U.S. District Judge James Robart issued a nationwide injunction blocking enforcement of President Donald Trump's recent executive order that banned citizens from seven predominantly Muslim nations from traveling to the United States. Robart, appointed to the Western District of Washington by Geroge W. Bush, ruled in favor of Washington Attorney General Bob Ferguson, who sued over the order last week.

Robart ruled that Washington State had standing to bring the case forward. In his oral ruling, he declared that Washington provided evidence that Trump's order has immediate harm and that the lawsuit against the order has substantial likelihood of succeeding in challenging the constitutionality of the order.

Robart will be issuing a final written ruling. In the meantime, you can see Ferguson's proposed temporary restraining order below.

The reality may be virtual, but the jury's verdict is very real. Oculus VR, makers of the Rift virtual reality headset, along with founders Palmer Luckey and Brendan Iribe, were found to have violated a nondisclosure agreement as well as copyright infringement and false designation in a legal rift with ZeniMax Media. And now Oculus -- or more accurately its new owner, Facebook -- owe ZeniMax half a billion dollars.

Here's a breakdown of the jury's verdict, along with the verdict itself:

The average citizen might not be too familiar with the Emoluments Clause of the Constitution, but we're guessing that weird word will become more commonplace in American diction in the near future. Legally speaking, an emolument is a payment, advantage, or profit gained from a person's possession of elected office. And the reason for its recent prominence in headlines is the new possessor of the highest office in the land.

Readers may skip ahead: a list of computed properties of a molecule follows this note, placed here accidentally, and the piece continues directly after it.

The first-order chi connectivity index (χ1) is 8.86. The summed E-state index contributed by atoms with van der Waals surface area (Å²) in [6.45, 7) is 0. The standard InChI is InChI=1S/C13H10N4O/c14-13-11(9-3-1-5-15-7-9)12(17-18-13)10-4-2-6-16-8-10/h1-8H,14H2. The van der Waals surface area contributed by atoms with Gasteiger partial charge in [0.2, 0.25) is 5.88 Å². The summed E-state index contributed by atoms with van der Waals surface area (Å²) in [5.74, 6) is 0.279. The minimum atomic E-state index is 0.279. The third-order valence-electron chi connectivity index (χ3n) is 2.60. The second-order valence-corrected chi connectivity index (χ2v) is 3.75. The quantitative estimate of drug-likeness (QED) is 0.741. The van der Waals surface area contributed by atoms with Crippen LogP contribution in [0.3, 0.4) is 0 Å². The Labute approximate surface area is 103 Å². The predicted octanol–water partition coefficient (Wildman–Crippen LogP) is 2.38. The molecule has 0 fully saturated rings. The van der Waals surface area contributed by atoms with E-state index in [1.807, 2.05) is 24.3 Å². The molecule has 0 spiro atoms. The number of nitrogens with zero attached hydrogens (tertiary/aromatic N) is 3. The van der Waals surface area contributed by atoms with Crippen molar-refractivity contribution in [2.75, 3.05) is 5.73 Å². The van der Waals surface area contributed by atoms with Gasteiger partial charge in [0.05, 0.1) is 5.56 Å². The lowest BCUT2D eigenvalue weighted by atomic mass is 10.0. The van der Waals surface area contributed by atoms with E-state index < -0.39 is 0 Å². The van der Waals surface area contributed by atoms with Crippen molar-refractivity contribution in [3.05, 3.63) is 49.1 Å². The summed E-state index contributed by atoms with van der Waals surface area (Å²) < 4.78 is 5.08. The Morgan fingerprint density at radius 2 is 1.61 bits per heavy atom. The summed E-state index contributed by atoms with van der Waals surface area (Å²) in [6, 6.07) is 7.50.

As many began pointing out long before he was elected, President Donald Trump could run into more than a few ethical dilemmas while in office, not the least of which are foreign governments making payments to his many hotels and businesses. Now the first lawsuit has been filed alleging the new president is violating the Constitution by allowing his businesses to accept these payments, and you can see the list of allegations below:

Along with ten other women, Summer Zervos accused Donald Trump of sexual assault following the recent release of a recording of Trump bragging about grabbing women's genitals. Trump fired back against Zervos and others, calling the allegations a "total fabrication," and even mocking his accusers' physical appearance.

Zervos, a former contestant on Trump's reality TV show "The Apprentice," has now filed a defamation lawsuit against the future president, claiming his denials of her story as a "hoax" and dismissal of her as a "phony" caused her emotional distress and lost business. You can read her claims in full below:

Most people know that if your drive drunk you can get your license suspended. But many aren't aware that suspensions aren't limited to driver's licenses. And a new law in New Jersey mandates that if a train engineer loses their driver's license because of a DUI, they will also be suspended from operating trains.

But two Jersey unions are pushing back on the law, claiming federal statutes governing rail workers already consider DUI offenses and the new law is overly punitive.

Last June, Omar Mateen entered Pulse nightclub in Orlando, Florida and opened fire, killing 49 people and wounding another 53. During a 911 call, Mateen swore allegiance to the Islamic State (also referred to as ISIS or ISIL) and told officers he was motivated by the Iraq War and the U.S.'s campaign against ISIS.

This week, some of the victims' families filed a federal lawsuit against Twitter, Google, and Facebook, claiming the social media and tech giants "profit from ISIS postings through advertising revenue." You can see the full complaint below.